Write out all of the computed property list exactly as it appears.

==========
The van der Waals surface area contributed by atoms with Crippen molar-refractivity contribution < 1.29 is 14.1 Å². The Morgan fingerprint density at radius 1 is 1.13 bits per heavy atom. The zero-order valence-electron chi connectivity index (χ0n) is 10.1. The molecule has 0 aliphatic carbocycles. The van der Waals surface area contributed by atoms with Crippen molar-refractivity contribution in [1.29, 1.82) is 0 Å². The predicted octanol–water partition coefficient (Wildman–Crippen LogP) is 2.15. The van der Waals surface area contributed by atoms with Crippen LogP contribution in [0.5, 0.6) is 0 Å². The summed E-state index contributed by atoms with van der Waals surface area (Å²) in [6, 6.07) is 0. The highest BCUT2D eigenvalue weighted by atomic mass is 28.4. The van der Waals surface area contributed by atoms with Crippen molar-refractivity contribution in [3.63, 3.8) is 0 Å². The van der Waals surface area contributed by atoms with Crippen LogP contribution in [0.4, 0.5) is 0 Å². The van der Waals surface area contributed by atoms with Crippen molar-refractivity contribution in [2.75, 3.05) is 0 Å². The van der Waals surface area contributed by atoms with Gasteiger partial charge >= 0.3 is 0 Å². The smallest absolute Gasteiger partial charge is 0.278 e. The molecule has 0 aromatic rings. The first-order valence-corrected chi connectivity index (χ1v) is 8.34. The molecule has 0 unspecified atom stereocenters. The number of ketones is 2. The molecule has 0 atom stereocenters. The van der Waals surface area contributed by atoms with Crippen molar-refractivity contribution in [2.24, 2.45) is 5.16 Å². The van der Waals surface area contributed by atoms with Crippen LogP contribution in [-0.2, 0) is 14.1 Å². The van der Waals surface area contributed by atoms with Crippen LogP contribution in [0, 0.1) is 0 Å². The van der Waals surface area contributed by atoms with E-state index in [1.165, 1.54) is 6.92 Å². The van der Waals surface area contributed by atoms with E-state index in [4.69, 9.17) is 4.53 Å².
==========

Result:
The van der Waals surface area contributed by atoms with Crippen molar-refractivity contribution < 1.29 is 14.1 Å². The Morgan fingerprint density at radius 1 is 1.13 bits per heavy atom. The zero-order valence-electron chi connectivity index (χ0n) is 10.1. The molecule has 0 aliphatic carbocycles. The van der Waals surface area contributed by atoms with Crippen molar-refractivity contribution in [1.29, 1.82) is 0 Å². The predicted octanol–water partition coefficient (Wildman–Crippen LogP) is 2.15. The van der Waals surface area contributed by atoms with Crippen LogP contribution in [0.5, 0.6) is 0 Å². The summed E-state index contributed by atoms with van der Waals surface area (Å²) in [6, 6.07) is 0. The highest BCUT2D eigenvalue weighted by atomic mass is 28.4. The van der Waals surface area contributed by atoms with Crippen molar-refractivity contribution in [3.63, 3.8) is 0 Å². The van der Waals surface area contributed by atoms with Crippen LogP contribution in [0.4, 0.5) is 0 Å². The van der Waals surface area contributed by atoms with Crippen molar-refractivity contribution in [2.75, 3.05) is 0 Å². The van der Waals surface area contributed by atoms with Gasteiger partial charge >= 0.3 is 0 Å². The smallest absolute Gasteiger partial charge is 0.278 e. The molecule has 0 aromatic rings. The first-order valence-corrected chi connectivity index (χ1v) is 8.34. The molecule has 0 unspecified atom stereocenters. The number of ketones is 2. The molecule has 0 atom stereocenters. The van der Waals surface area contributed by atoms with Crippen molar-refractivity contribution in [2.24, 2.45) is 5.16 Å². The van der Waals surface area contributed by atoms with Crippen LogP contribution in [-0.2, 0) is 14.1 Å². The van der Waals surface area contributed by atoms with Crippen LogP contribution in [0, 0.1) is 0 Å². The van der Waals surface area contributed by atoms with E-state index in [1.165, 1.54) is 6.92 Å². The van der Waals surface area contributed by atoms with E-state index in [4.69, 9.17) is 4.53 Å².